Fig. 4.
Formation of the lingual frenum in human embryos. (A) Mid-sagittal section of the human tongue at tongue development (TD) stage 4, the vertical line indicates the frontal section planes for panel B. (B) Frontal section of human embryo at TD stage 4, indicating the membranous covering of the lingual frenum (arrows). (C) Frontal section of a human embryo at TD stage 5, showing the close connection between the lingual frenum and lingual septum (LS). GA, gestational age.
Fig. 5.
(A–D) Incremental change graphs of the four developmental angles (Table 5); anterior cranial base (ACB) to posterior cranial base (PCB) angle, ACB–maxillary plane angle, PCB–tongue axis angle, and maxillary plane–tongue axis angle.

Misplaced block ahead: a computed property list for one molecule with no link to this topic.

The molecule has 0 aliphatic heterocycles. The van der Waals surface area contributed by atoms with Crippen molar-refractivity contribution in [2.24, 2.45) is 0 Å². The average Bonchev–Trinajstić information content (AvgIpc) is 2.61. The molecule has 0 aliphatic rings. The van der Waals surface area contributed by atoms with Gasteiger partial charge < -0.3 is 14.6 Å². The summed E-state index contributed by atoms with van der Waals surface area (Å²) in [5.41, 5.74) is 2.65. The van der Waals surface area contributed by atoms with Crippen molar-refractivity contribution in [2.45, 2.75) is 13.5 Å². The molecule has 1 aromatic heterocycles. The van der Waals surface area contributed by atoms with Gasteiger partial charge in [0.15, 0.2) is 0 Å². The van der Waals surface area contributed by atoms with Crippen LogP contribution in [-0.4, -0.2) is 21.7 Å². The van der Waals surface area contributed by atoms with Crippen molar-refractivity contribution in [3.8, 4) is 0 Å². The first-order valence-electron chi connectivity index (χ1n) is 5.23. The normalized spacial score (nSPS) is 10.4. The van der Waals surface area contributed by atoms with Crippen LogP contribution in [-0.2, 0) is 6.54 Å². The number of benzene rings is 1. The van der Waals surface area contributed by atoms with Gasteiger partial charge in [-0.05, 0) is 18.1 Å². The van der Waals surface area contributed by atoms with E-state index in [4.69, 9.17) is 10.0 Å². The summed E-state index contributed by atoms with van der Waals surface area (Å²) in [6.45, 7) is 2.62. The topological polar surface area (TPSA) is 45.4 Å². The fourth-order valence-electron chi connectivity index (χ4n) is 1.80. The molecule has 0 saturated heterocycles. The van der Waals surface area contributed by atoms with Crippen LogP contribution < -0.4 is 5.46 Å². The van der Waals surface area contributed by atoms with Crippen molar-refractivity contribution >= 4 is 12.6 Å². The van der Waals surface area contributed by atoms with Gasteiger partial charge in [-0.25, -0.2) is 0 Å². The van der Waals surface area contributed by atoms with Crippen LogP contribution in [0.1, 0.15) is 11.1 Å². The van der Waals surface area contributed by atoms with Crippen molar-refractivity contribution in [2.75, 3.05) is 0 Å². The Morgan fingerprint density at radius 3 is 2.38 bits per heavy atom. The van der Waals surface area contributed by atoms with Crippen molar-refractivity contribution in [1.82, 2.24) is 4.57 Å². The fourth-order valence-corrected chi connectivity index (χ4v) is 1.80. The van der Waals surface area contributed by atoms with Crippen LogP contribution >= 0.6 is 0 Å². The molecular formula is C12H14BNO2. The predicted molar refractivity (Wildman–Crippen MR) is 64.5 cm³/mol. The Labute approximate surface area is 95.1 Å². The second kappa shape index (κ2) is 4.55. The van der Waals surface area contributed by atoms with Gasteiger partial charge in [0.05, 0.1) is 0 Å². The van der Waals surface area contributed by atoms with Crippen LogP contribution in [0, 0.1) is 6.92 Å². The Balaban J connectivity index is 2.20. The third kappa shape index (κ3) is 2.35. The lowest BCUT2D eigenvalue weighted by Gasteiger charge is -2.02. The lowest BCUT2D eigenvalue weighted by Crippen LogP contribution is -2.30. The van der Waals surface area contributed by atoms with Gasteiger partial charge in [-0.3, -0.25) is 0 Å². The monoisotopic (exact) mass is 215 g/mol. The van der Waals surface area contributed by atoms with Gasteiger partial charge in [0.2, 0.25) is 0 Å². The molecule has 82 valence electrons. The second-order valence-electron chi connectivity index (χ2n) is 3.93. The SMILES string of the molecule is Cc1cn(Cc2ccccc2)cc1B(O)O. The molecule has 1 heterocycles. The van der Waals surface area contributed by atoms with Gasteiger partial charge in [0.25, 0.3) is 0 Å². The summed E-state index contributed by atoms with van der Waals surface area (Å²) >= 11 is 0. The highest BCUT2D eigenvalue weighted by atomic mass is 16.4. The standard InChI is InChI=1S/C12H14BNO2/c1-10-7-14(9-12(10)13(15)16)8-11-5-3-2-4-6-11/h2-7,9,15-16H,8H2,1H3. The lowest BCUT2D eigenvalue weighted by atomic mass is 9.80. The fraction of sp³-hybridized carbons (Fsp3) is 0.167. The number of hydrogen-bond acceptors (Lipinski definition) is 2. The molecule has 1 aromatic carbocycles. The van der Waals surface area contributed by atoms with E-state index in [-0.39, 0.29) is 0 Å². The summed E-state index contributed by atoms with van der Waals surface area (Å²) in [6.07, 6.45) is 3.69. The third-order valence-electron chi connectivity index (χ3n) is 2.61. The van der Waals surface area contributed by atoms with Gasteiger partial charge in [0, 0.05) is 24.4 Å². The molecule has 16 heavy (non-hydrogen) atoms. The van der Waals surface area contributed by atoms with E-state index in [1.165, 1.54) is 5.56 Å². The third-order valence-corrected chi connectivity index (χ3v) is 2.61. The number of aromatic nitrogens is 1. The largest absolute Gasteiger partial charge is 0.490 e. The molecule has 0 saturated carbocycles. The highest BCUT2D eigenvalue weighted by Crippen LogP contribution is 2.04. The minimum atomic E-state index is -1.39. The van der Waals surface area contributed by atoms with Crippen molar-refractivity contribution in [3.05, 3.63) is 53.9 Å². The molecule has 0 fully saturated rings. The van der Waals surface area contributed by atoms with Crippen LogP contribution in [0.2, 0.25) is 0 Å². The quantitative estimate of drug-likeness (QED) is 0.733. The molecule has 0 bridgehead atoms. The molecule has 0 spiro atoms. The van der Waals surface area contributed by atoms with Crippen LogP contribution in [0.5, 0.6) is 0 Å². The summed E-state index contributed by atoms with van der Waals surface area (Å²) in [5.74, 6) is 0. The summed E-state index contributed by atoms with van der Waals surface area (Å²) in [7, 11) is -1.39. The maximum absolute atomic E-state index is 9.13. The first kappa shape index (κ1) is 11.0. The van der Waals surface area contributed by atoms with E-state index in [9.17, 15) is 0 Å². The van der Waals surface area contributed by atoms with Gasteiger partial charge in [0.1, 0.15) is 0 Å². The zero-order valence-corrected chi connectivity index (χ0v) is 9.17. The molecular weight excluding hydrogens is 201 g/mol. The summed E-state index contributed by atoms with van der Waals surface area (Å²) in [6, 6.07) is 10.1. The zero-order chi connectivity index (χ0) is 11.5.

Table 1.
Human embryos used in this study
Embryonal age (day) Streeter’s stage No. of ESR or RCM
28–30 13 5 (E49, E77, E83, E95, E176)
31–32 14 4 (E9, E27, E89, E94)
33–36 15 8 (E5, E45, E48, E82, E93, E113, E142, E180)
37–40 16 4 (E59, E61, E68, E183)
41–43 17 9 (E1, E8, E26, E30, E35, E37, E63, E72, E108)
44–46 18 3 (E12, E24, E168)
47–48 19 2 (E13, E48)
49–51 20 6 (E4, E18, E28, E31, E43, E92)
52–53 21 3 (E17, E67, E70)
54–55 22 4 (E25, E85, E96, R448)
≥ 56 23 8 (E2, E6, E55, E80, E84, E87, E96, E140)
Total 56

E (ESR), Embryo Serial Section Registry of Seoul National University Hospital (SNUH); R (RCM), Registry of Congenital Malformation at the SNUH.

Table 2.
Human fetuses used in this study
Gestational age (wk) No. of ESR, RCM, or CHA
10 4 (E11, E41, E81, E156)
11 3 (E111, R1057, R1532)
12 1 (E123)
13–14 3 (E50, E98, R1529)